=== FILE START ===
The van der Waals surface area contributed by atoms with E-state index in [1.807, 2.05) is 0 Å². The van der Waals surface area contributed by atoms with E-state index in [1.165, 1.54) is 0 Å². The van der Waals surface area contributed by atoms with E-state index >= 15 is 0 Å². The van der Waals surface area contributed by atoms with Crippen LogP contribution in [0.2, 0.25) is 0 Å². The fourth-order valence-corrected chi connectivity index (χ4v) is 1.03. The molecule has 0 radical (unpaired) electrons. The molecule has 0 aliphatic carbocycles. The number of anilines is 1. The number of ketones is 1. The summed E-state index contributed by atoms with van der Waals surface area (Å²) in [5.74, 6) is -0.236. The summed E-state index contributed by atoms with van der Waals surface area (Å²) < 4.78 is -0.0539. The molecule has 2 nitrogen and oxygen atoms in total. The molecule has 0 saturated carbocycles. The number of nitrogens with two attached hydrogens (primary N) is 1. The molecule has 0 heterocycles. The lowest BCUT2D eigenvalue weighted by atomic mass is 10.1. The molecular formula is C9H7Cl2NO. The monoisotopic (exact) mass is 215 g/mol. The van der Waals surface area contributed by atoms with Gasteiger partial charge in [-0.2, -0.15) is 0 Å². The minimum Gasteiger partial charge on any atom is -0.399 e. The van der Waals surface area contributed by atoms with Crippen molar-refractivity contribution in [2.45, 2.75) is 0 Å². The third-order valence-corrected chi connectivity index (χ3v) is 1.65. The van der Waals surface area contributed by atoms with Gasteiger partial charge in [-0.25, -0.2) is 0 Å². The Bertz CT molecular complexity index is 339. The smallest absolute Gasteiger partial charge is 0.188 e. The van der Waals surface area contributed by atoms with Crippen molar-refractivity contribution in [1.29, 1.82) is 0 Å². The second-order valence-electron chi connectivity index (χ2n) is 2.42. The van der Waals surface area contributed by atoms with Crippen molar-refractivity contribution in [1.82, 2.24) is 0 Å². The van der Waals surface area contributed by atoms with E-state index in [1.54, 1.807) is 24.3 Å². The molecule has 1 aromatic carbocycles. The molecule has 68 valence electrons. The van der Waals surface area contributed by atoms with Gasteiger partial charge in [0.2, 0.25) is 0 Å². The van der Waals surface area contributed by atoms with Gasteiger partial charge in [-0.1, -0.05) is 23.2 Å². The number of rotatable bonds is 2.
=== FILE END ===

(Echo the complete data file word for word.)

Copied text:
The van der Waals surface area contributed by atoms with E-state index in [1.807, 2.05) is 0 Å². The van der Waals surface area contributed by atoms with E-state index in [1.165, 1.54) is 0 Å². The van der Waals surface area contributed by atoms with E-state index >= 15 is 0 Å². The van der Waals surface area contributed by atoms with Crippen LogP contribution in [0.2, 0.25) is 0 Å². The fourth-order valence-corrected chi connectivity index (χ4v) is 1.03. The molecule has 0 radical (unpaired) electrons. The molecule has 0 aliphatic carbocycles. The number of anilines is 1. The number of ketones is 1. The summed E-state index contributed by atoms with van der Waals surface area (Å²) in [5.74, 6) is -0.236. The summed E-state index contributed by atoms with van der Waals surface area (Å²) < 4.78 is -0.0539. The molecule has 2 nitrogen and oxygen atoms in total. The molecule has 0 saturated carbocycles. The number of nitrogens with two attached hydrogens (primary N) is 1. The molecule has 0 heterocycles. The lowest BCUT2D eigenvalue weighted by atomic mass is 10.1. The molecular formula is C9H7Cl2NO. The monoisotopic (exact) mass is 215 g/mol. The van der Waals surface area contributed by atoms with Gasteiger partial charge in [-0.2, -0.15) is 0 Å². The minimum Gasteiger partial charge on any atom is -0.399 e. The van der Waals surface area contributed by atoms with Crippen molar-refractivity contribution in [2.45, 2.75) is 0 Å². The third-order valence-corrected chi connectivity index (χ3v) is 1.65. The van der Waals surface area contributed by atoms with Gasteiger partial charge in [-0.25, -0.2) is 0 Å². The Bertz CT molecular complexity index is 339. The smallest absolute Gasteiger partial charge is 0.188 e. The van der Waals surface area contributed by atoms with Crippen molar-refractivity contribution in [1.29, 1.82) is 0 Å². The second-order valence-electron chi connectivity index (χ2n) is 2.42. The van der Waals surface area contributed by atoms with Crippen molar-refractivity contribution in [1.82, 2.24) is 0 Å². The van der Waals surface area contributed by atoms with E-state index in [1.54, 1.807) is 24.3 Å². The molecule has 1 aromatic carbocycles. The molecule has 68 valence electrons. The van der Waals surface area contributed by atoms with Gasteiger partial charge in [0.2, 0.25) is 0 Å². The van der Waals surface area contributed by atoms with Gasteiger partial charge in [-0.1, -0.05) is 23.2 Å². The number of rotatable bonds is 2.